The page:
2000 telling the story of a group of
devoted motorists in a cross-country
race where the winner is not only de-
termined by who gets to the finish
line first, but also by who manages
to kill as many people as possible.
Though a decade ahead of its time
(1975), it's still an unsubtle rip on
our automobile-obsessed society.
What's especially surreal about it?
Sylvester Stallone, back when he
had less muscles and more personal-
ity, is in it.
There's also a double feature of
surreal films, part of a triple feature
of French New Wave work. Though
not the best work produced by that
group of filmmakers, Last Year at
Marienbad and Alphaville are both
pretty good films, with the former,
written by Alain Resnais, being a
rather pretentious, opaque romp into

time. It's basically a very dreamlike
scenario about a nameless man and
woman who may or may not have
had an affair. Though well-shot and
scripted it hasn't dated very well
("modern" surrealism has quite a
harder edge to it), but is still consid-
ered a film classic. Jean-Luc Go-
dard's Alphaville is a more serious
social commentary and, surprisingly
for Godard, has a pretty coherent plot
about a cop in a cold, urban, anti-
utopian future..,
The third film on Friday is a re-
turn engagement (after being held
over at the Michigan twice already)
of Peter Greenaway's masterpiece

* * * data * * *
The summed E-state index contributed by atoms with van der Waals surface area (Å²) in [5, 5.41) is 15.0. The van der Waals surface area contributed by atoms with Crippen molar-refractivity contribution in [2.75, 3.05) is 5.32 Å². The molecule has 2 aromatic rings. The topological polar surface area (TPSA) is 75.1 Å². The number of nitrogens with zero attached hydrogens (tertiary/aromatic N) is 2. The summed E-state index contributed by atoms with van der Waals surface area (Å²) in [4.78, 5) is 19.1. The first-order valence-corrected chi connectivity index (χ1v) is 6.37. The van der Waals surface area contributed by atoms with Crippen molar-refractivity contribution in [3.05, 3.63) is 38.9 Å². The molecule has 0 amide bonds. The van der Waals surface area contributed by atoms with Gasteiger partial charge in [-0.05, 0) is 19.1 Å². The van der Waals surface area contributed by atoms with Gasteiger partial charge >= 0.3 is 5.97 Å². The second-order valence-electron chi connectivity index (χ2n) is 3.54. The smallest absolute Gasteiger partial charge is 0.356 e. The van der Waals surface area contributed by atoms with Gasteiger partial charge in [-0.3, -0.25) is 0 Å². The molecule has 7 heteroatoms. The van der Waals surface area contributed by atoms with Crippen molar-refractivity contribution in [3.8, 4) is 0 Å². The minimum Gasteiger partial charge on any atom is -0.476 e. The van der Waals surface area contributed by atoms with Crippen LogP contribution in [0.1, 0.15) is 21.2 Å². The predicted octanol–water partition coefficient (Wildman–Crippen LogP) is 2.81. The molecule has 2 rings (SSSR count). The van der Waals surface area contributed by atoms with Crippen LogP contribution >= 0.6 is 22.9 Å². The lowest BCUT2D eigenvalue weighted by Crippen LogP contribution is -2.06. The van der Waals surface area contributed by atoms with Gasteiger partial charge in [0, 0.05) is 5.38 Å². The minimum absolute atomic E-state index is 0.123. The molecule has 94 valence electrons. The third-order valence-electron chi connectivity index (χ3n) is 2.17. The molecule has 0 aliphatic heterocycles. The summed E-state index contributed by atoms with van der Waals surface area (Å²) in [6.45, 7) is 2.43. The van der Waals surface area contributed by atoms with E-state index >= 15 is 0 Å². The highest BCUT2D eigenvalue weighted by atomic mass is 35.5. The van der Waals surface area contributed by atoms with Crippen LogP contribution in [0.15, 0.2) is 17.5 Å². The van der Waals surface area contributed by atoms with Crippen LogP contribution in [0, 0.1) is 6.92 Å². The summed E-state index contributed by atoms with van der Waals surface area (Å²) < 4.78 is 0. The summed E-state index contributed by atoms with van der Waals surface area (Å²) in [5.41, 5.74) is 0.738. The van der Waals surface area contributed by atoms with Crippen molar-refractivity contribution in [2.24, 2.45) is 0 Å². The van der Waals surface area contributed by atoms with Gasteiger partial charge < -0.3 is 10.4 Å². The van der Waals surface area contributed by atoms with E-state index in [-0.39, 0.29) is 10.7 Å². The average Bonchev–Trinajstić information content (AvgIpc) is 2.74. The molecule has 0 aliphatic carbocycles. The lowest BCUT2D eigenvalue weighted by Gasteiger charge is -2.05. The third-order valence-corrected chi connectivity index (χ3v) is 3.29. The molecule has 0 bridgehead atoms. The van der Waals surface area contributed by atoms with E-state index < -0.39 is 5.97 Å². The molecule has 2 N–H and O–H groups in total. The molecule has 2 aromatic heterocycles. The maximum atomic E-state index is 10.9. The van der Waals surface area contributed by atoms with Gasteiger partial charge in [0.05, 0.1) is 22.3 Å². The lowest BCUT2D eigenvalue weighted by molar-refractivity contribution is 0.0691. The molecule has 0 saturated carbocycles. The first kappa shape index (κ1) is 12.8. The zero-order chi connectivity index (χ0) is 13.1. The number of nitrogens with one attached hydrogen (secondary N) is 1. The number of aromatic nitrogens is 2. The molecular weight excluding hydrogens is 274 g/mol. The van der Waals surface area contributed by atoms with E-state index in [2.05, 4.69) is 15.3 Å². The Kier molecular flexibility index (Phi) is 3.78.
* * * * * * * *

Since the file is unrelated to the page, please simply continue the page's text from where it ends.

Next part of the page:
The Cook, The Thief,'His Wife, and
Her Lover. Basically this is an in-
tense conflation of politics, violence
and French food which manages to
comment about modern capitalistic
brutality while presenting incredibly
beautiful (and simultaneously horri-
ble) images. It's definitely worth
seeing.
Saturday brings a mismatched
(but perfect for Surrealism Week)
double feature of animation from the
Film Co-op: A Man Called Flint-
stone and Jan Svenkmajir's Alice.
The first is a feature film from those
wacky '60s that stars Fred as a secret
agent (with lots of surrealistically
animal-operated gadgets) in a send-up
of all of those stupid spy films. Al-
ice is nothing like Flintstone. It's a
horrific adaptation of Alice in Won-

derland by one of the world's fore-
most animators and - other than a
couple of live-action-scenes with the
Big Alice - it mostly consists of
pixilated real-life objects. Svenkmei-
jer, like David Lynch, is concerned
with the grimy underside of reality,
but unlike Lynch's disfigured carica-
tures, Svenkmeijer takes everything
pretty literally. His characters are
created with animal bones, meat and
decaying wood and the world they
live in consists of rusting knives and
bottled animal parts. Visually strik-
ing, especially in the Alice in Won-
derland context, the film is a hellish:
trip through a bitter world.
So get out of the house this
weekend (the homework's not im-
portant this early in the semester
anyway), put your ears where your
eyes normally are and take another:
look at the reality we're in. Maybe,
when you get back, life here will
look a whole lot better.
Friday:
Death Race 2000 Aud A 8:45
Last Year at Marienbac MLB3,
7 p.m.
Alphaville MLB3 8:45
The Cook, The Thief, His Wife,
and Her Lover Mich 11:15
A Man Called Flintstone MLB3,
7:00 & 10:15
Alice MLB3 8:45
-Mike Kuniavsky;

The Just Kidding comedy squad returns to hang out in Ann Arbor for one
show. Maybe they'll run into Tad and his saw.

20 new sketches, all of which were